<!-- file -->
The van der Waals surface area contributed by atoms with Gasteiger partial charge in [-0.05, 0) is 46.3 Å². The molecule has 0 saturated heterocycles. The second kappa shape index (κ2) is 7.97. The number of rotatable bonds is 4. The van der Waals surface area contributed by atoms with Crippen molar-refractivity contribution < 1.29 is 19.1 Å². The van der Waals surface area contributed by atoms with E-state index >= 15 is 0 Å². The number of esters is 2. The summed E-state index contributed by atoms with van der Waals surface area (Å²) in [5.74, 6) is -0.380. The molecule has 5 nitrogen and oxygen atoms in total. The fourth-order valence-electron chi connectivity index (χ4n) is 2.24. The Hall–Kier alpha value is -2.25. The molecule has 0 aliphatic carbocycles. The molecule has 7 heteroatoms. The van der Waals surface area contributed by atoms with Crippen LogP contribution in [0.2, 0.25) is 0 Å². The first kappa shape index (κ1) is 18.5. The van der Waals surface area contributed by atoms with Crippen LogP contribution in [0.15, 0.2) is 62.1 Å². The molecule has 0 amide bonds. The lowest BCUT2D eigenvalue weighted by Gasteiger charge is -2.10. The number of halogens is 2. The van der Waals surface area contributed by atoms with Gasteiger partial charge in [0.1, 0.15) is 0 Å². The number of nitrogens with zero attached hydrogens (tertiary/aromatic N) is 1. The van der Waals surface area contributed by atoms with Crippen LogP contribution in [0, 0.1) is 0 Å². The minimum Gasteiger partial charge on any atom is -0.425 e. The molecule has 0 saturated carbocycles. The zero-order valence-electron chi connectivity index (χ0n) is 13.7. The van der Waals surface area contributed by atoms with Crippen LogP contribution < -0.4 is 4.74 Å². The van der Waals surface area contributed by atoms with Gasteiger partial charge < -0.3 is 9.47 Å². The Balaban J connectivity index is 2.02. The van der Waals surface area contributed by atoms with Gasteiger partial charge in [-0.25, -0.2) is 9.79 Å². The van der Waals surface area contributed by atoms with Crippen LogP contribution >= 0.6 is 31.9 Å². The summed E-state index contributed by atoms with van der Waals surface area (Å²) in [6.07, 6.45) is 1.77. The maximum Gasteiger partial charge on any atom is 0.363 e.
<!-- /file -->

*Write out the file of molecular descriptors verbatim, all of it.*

The van der Waals surface area contributed by atoms with Gasteiger partial charge in [-0.05, 0) is 46.3 Å². The molecule has 0 saturated heterocycles. The second kappa shape index (κ2) is 7.97. The number of rotatable bonds is 4. The van der Waals surface area contributed by atoms with Crippen molar-refractivity contribution < 1.29 is 19.1 Å². The van der Waals surface area contributed by atoms with E-state index >= 15 is 0 Å². The number of esters is 2. The summed E-state index contributed by atoms with van der Waals surface area (Å²) in [5.74, 6) is -0.380. The molecule has 5 nitrogen and oxygen atoms in total. The fourth-order valence-electron chi connectivity index (χ4n) is 2.24. The Hall–Kier alpha value is -2.25. The molecule has 0 aliphatic carbocycles. The molecule has 7 heteroatoms. The van der Waals surface area contributed by atoms with Crippen LogP contribution in [0.2, 0.25) is 0 Å². The first kappa shape index (κ1) is 18.5. The van der Waals surface area contributed by atoms with Crippen LogP contribution in [0.15, 0.2) is 62.1 Å². The molecule has 0 amide bonds. The lowest BCUT2D eigenvalue weighted by Gasteiger charge is -2.10. The number of halogens is 2. The van der Waals surface area contributed by atoms with Gasteiger partial charge in [0.1, 0.15) is 0 Å². The number of nitrogens with zero attached hydrogens (tertiary/aromatic N) is 1. The van der Waals surface area contributed by atoms with Crippen LogP contribution in [0, 0.1) is 0 Å². The minimum Gasteiger partial charge on any atom is -0.425 e. The molecule has 0 saturated carbocycles. The zero-order valence-electron chi connectivity index (χ0n) is 13.7. The van der Waals surface area contributed by atoms with Crippen LogP contribution < -0.4 is 4.74 Å². The van der Waals surface area contributed by atoms with Gasteiger partial charge < -0.3 is 9.47 Å². The Balaban J connectivity index is 2.02. The van der Waals surface area contributed by atoms with Gasteiger partial charge in [-0.25, -0.2) is 9.79 Å². The van der Waals surface area contributed by atoms with Crippen LogP contribution >= 0.6 is 31.9 Å². The summed E-state index contributed by atoms with van der Waals surface area (Å²) in [6.07, 6.45) is 1.77. The maximum Gasteiger partial charge on any atom is 0.363 e.